In unusually blunt and combative language, the Senate’s top Republican says White House offers to cut long-term spending amount to “smoke and mirrors” and directly challenged President Barack Obama’s leadership in debt limit negotiations.
Senate Republican leader Mitch McConnell charged Tuesday that Democrats and the Obama administration were relying on budget gimmicks to give the “appearance of serious belt-tightening.”
“After years of discussions and months of negotiations, I have little question that as long as this president is in the Oval Office, a real solution is unattainable,” McConnell said.
Obama has been pushing for $4 trillion in a 10-year deficit reduction proposal. But House Speaker John Boehner, after seeking to forge a deal of that magnitude, told the president that a smaller, $2 trillion to $2.4 trillion deal was more realistic. A deal is essential to win Republican votes to increase the nation’s debt ceiling by Aug. 2, or risk a government default.
McConnell said Republicans will “do the responsible thing and ensure the government doesn’t default on its obligations.”
But he dismissed the cuts the administration and Democrats have proposed as gimmicks.
His comments underscored the seemingly inflexible bargaining positions that have created an impasse between Obama and GOP lawmakers as they struggle for agreement on budget cuts as the price for maintaining the government’s ability to borrow.
McConnell’s remarks represent an escalation for Republicans, who had earlier acknowledged that bipartisan negotiations led by Vice President Joe Biden had managed to identify up to $2 trillion in spending reductions. Details of those cuts, however, were still being worked out.
McConnell accused the administration of leaking its proposals for spending cuts to the media without details.
“The lack of detail concealed the fact that the savings they were supposedly willing to support were at best smoke and mirrors,” the Kentucky Republican said..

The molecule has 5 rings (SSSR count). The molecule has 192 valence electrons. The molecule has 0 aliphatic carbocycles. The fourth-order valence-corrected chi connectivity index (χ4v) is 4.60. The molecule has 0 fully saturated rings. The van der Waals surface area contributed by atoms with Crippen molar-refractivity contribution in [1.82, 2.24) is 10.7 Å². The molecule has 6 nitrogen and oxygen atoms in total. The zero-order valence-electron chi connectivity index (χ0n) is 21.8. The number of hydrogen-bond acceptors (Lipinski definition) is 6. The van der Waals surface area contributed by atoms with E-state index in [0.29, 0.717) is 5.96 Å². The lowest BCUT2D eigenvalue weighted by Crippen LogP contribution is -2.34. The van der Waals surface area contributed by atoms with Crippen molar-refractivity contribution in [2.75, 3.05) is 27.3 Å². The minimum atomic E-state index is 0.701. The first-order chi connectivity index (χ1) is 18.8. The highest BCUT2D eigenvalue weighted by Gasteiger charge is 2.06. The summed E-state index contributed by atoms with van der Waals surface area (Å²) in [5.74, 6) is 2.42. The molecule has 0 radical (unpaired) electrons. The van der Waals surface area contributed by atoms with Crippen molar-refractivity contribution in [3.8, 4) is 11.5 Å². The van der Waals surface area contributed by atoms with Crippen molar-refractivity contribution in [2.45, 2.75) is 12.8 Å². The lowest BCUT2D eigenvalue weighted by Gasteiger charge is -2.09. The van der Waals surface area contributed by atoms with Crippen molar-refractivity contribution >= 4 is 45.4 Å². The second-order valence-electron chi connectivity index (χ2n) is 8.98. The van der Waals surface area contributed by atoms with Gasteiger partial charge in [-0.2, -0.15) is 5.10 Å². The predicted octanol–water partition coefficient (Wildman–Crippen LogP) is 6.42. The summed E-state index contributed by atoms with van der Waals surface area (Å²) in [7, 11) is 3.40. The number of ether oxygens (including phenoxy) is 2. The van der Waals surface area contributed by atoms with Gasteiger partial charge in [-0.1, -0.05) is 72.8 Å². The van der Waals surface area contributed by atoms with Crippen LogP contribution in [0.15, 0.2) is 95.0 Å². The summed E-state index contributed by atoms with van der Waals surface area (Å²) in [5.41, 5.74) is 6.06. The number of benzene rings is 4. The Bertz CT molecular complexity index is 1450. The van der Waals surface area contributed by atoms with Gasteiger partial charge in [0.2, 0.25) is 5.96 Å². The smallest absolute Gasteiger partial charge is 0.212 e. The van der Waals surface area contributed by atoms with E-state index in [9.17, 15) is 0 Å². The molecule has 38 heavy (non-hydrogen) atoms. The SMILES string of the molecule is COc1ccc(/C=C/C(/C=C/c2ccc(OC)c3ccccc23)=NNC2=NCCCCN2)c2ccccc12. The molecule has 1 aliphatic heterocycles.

Democratic officials familiar with Obama’s private talks with leaders of the House and Senate insist that Congress will not let the government go into default for the first time in American history — and that Republicans, ultimately, would vote to raise the debt limit even if a deficit-cutting package does not come together over the next two weeks.
Republicans say they won’t allow a default, but that a major reduction in spending must come as part of the package — and therefore both sides remain in a stalemate on the debt limit.
After a Monday White House meeting among Obama and top congressional leaders, neither side showed any give that might generate hopes for a speedy agreement. Instead, Republicans again took a firm stand against revenue increases while Obama and his Democratic allies insisted that they be part of any equation that cuts programs like Medicare.
“I do not see a path to a deal if they don’t budge, period,” Obama said on Monday.
At the same time, the president turned up the pressure by announcing he won’t sign any short-term debt limit increases.
“We are going to get this done,” Obama insisted during a news conference.
Obama’s declaration seemed aimed at pressuring lawmakers to continue to strive for the largest deficit reduction plan possible, even though hopes for a “grand bargain” mixing a complete overhaul of the tax code with cuts to benefits programs like Medicare and Social Security fizzled over the weekend.
An advocate of the bigger bargain, House Speaker John Boehner, R-Ohio, explored the idea but scotched it in its infancy after learning the extent of White House demands for tax increases.
“The American people will not accept — and the House cannot pass — a bill that raises taxes on job creators,” Boehner said Monday before heading to the White House.